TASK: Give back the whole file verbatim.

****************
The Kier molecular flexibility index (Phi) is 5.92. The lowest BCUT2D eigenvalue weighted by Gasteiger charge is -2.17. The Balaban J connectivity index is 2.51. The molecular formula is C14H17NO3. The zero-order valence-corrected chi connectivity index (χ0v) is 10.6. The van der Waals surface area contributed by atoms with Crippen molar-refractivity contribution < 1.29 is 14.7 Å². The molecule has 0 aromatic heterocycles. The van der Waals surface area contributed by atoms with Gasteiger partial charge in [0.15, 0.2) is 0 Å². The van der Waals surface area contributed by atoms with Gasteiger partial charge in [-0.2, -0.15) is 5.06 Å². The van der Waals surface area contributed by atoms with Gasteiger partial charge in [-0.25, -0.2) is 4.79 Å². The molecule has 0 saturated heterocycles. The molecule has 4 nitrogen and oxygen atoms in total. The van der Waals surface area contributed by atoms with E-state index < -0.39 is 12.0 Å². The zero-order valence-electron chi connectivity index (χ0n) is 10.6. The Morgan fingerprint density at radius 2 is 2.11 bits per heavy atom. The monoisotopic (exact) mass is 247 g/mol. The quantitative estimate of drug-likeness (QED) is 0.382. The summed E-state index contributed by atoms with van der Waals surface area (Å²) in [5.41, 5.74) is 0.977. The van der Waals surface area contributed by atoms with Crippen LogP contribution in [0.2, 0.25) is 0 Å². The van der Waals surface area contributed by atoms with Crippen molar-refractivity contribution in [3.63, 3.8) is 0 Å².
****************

The Kier molecular flexibility index (Phi) is 5.92. The lowest BCUT2D eigenvalue weighted by Gasteiger charge is -2.17. The Balaban J connectivity index is 2.51. The molecular formula is C14H17NO3. The zero-order valence-corrected chi connectivity index (χ0v) is 10.6. The van der Waals surface area contributed by atoms with Crippen molar-refractivity contribution < 1.29 is 14.7 Å². The molecule has 0 aromatic heterocycles. The van der Waals surface area contributed by atoms with Gasteiger partial charge in [0.15, 0.2) is 0 Å². The van der Waals surface area contributed by atoms with Gasteiger partial charge in [-0.2, -0.15) is 5.06 Å². The van der Waals surface area contributed by atoms with Gasteiger partial charge in [-0.25, -0.2) is 4.79 Å². The molecule has 0 saturated heterocycles. The molecule has 4 nitrogen and oxygen atoms in total. The van der Waals surface area contributed by atoms with E-state index < -0.39 is 12.0 Å². The zero-order valence-electron chi connectivity index (χ0n) is 10.6. The Morgan fingerprint density at radius 2 is 2.11 bits per heavy atom. The monoisotopic (exact) mass is 247 g/mol. The quantitative estimate of drug-likeness (QED) is 0.382. The summed E-state index contributed by atoms with van der Waals surface area (Å²) in [5.41, 5.74) is 0.977. The van der Waals surface area contributed by atoms with Crippen LogP contribution in [0.2, 0.25) is 0 Å². The van der Waals surface area contributed by atoms with Crippen molar-refractivity contribution in [3.63, 3.8) is 0 Å².